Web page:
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Watch Earth Live from the International Space Station: Really Big Brother

 |  |  |  |  |  May 8, 2014

Ever get the feeling that you’re being watched? Well, you probably are. From space. NASA worked with high school students to design the International Space Station High Definition Earth Viewing or ISS HDEV, an experiment that lets anyone with Internet access watch our lovely planet live from space.


When the setup is powered on, it  streams video from one of four cameras mounted on the space station. According to NASA’s Susan Runco, “The four fixed cameras are positioned to capture imagery of the Earth’s surface and its limb as seen from the ISS (i.e., one camera forward pointed into the station’s velocity vector, two cameras aft (wake), and the other one camera pointing nadir).”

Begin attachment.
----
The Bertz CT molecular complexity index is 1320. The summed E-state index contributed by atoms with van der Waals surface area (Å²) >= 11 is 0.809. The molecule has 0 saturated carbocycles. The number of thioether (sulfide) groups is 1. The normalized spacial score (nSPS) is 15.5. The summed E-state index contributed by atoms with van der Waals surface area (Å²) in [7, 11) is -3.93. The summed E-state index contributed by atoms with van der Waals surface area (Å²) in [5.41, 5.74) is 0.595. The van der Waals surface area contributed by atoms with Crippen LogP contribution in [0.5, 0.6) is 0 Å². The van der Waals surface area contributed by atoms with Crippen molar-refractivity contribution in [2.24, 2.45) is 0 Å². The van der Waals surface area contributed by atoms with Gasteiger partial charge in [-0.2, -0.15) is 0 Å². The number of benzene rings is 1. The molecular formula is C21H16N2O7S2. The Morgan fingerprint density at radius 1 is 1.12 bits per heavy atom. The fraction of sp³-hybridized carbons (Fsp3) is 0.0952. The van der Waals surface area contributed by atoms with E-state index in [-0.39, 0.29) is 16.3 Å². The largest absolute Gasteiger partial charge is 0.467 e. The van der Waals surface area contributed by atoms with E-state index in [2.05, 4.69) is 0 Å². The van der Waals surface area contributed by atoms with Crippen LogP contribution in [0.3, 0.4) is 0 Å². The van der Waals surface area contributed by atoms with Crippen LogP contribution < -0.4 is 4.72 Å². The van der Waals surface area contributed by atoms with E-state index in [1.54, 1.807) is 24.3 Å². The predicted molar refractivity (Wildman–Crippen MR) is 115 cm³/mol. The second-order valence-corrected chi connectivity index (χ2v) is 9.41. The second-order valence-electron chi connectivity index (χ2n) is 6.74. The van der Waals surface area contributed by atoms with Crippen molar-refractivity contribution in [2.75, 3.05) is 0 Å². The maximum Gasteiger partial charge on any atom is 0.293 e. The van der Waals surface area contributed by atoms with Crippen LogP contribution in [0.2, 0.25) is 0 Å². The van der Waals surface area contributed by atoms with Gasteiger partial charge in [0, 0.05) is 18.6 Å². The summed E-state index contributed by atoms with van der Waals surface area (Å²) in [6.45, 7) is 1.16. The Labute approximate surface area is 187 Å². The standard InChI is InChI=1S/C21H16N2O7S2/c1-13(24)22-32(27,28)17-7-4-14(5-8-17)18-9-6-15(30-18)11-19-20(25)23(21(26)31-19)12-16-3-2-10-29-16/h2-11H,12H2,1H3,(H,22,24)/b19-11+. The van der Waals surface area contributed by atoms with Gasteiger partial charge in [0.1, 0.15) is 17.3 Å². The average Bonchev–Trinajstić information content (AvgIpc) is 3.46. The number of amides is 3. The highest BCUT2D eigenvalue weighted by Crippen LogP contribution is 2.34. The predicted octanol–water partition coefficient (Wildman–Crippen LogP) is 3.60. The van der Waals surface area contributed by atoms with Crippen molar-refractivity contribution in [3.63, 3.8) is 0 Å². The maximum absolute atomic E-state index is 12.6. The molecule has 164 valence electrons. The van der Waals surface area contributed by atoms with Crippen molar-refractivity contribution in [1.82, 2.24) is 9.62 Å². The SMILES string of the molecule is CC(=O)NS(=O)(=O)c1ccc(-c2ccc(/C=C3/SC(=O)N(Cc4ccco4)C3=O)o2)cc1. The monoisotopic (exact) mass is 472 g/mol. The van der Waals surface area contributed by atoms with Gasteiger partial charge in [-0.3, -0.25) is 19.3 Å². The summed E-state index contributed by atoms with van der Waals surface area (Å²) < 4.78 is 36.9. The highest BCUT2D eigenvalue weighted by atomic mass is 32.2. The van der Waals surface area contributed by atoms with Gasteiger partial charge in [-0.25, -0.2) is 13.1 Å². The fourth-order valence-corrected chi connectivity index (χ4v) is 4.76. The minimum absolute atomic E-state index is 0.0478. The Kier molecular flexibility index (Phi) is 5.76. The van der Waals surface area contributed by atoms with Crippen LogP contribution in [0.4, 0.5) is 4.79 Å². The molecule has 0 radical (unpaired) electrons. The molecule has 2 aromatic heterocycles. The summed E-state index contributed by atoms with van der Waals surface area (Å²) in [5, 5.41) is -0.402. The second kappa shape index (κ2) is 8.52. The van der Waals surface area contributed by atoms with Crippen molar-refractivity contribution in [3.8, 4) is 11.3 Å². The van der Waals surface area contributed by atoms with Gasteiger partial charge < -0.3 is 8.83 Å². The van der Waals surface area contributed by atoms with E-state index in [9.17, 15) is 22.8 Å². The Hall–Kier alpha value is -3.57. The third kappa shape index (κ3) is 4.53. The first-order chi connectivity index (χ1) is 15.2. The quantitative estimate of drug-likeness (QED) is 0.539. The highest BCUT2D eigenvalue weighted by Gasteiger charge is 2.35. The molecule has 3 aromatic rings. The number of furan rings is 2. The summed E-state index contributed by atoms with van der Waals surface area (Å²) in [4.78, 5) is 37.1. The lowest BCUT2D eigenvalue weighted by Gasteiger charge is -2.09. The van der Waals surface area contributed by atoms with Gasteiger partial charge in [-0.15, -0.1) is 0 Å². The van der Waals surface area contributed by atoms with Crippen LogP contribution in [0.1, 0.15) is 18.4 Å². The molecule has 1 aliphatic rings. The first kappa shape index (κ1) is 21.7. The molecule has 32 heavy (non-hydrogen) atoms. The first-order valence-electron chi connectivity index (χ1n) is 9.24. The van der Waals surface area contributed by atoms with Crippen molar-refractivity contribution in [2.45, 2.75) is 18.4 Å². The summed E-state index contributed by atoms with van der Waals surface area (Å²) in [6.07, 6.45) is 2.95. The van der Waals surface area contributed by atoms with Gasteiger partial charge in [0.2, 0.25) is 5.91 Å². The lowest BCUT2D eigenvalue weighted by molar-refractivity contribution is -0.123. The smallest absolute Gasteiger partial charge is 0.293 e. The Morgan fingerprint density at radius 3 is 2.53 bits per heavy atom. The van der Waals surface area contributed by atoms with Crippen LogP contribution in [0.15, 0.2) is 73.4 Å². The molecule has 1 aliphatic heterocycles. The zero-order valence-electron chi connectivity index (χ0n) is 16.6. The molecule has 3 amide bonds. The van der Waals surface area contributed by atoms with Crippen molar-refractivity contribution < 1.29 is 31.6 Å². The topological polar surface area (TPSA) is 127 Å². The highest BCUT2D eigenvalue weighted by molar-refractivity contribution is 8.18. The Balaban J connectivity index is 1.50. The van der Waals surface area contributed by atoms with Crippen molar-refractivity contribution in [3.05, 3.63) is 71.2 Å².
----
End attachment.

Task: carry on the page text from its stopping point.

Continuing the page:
The feed is sent to Ustream for public viewing. Normally, the system automatically switches the feed from one camera to another. NASA says the switching can also be manually controlled or even locked to one camera. I find it interesting that each of the four cameras were made by different manufacturers: Sony, Toshiba, Hitachi and Panasonic. The video below should show the live feed, as long as the system is turned on.

How amazing is that? Remember, kids helped make that possible. If the experiment is down, you can also check out some of its recorded footage on its Ustream channel.

[via NASA via IFL Science]